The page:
Gary Numan will be playing Denver tonight at the Gothic Theater. Show starts at 8pm. He’s currently on tour supporting his fantastic album Splinter (Songs from a Broken Mind). I caught the show at the Mountain Oasis Festival 2013 and will be at the show tonight. It’s an incredible show so if you are in Denver area come on down.
For those readers not in Denver and for those who have not yet bought the album visit so visit http://www.numan.co.uk for more information on the album and tour.
Gary was kind enough to take time out of his schedule to answer a few questions for Modulate This!
Mark Mosher: I love the amazing amount of sonic space and dynamic range in the mix of Splinter. I especially like how your vocals are right up front and you can hear the amazing detail in the music and sound design. Even when songs like “Who Are You” are running at full tilt, the mix has enough sonic space so you can make out interesting sound elements like scraping metallic noises and such. Can you shed some light on the overall development of Splinter and your collaborative process with producer Ade Fenton to create an album with such drive and emotion without losing all the sonic detail?
Gary Numan: No special tricks or processes were employed to get the album to sound the way it does, just a lot of attention to detail and care. Ade worked very closely with Nathan Boddy with the mixing at their respective studios in the UK and those mixes were sent over to me for feedback. There was a lot of communication and discussion obviously as things progressed. The songwriting part of it is fairly simple. I start with a piano and work out the melody and structure. When I’m happy with that I turn to the technology and begin to flesh the song out, building the dynamics and mood. A rough guide vocal without real words follows so that I can get the phrasing exactly right without trying to squeeze in lyrics that don’t really fit, then, when I’m happy with that, the actual lyrics, then the final vocal. At this stage I will have a fairly well developed demo that gives Ade the guidance he needs to know where I see the song going. Those files are then sent to Ade and the production part of it begins. From then on it’s a lot of to and fro as we move the song forward. We do argue but it’s rarely angry, we’re always trying to get the song as good as it can be rather than win a contest between us. It’s quite difficult to comment on the way we work as being anything unusual because it really isn’t. I write the songs and create reasonably high quality demo’s, Ade makes them sound much better and, quite often, will take the song in a new direction. Sometimes that works, sometimes not, but I’m always happy to try out his ideas and see where they take us.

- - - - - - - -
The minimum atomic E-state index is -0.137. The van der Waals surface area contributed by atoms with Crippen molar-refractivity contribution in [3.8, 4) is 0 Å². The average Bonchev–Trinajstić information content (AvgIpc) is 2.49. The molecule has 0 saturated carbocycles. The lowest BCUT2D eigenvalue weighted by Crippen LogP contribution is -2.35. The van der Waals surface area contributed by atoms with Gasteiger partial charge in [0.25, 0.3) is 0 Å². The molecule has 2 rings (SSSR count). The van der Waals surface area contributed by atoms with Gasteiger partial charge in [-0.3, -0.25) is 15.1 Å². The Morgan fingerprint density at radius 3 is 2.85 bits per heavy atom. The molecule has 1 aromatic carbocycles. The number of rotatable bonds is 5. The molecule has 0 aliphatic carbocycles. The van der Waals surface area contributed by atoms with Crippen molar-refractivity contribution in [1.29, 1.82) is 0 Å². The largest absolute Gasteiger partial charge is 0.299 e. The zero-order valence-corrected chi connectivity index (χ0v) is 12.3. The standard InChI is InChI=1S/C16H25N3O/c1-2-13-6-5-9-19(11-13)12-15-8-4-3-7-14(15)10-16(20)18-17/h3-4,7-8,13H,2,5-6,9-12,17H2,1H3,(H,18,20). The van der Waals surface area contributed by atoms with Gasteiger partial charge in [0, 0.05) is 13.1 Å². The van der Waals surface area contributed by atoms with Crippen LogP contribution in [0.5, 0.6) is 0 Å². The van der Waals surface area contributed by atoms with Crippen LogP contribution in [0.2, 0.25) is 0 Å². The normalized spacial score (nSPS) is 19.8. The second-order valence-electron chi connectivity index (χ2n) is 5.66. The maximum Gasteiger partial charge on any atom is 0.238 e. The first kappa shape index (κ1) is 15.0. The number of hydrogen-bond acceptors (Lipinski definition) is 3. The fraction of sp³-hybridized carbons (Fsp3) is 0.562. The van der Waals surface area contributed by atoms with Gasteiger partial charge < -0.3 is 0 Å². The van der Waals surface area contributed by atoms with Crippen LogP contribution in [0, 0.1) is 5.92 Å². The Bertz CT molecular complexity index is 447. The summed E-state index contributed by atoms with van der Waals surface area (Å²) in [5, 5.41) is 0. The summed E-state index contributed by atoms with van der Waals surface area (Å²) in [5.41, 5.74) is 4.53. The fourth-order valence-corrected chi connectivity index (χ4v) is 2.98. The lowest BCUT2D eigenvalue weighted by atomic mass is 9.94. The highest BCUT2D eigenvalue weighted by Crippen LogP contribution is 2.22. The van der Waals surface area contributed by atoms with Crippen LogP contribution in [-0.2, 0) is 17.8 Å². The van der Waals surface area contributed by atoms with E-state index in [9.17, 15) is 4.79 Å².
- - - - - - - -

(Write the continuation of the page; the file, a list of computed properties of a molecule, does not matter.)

Mark Mosher: My favorite track on the album is “A Shadow Falls on Me”. It has such an interesting arrangement. The non-vocal elements of the song are conjured up in a wake behind your vocals. The end result is you really pull the listener along and make them try and anticipate what’s coming next. Was this a idea pulling the listener along with the vocals and melody a conscious idea from the beginning or something that happened as you developed the song?
Gary Numan: Yes, pretty much. The idea was to build the song with each new vocal section, increasing the level of emotion and power at each step. Ade came up with a huge drum part that was great and changed things considerably but it was just too much to have running from start to finish so we adapted it and used the idea to build an even bigger series of steps, following the original idea but with a greater shift in power and emotion each time. Interestingly the vocal line started out as my first attempt to collaborate with the band Battles. They weren’t too keen on my first vocal idea for their My Machines song so I used it on A Shadow Falls On Me instead.
Mark Mosher: There are some amazing textures and sound elements on Splinter. What’s your creative process for creating unique sounds to support your song writing?
Gary Numan: Sounds can come from anywhere. Walking around the street with a recorder kicking things, slamming things, scraping, dragging, whatever. Using software packages like Omnisphere and Massive, whispering words and phrases and then manipulating those sounds beyond recognition, recording journeys, trains, cars, absolutely anything and everything, and then finding ways to mess with those source sounds until you have something you’ve never heard before. There is no process as such, just a real pleasure from finding new ways to create new sounds.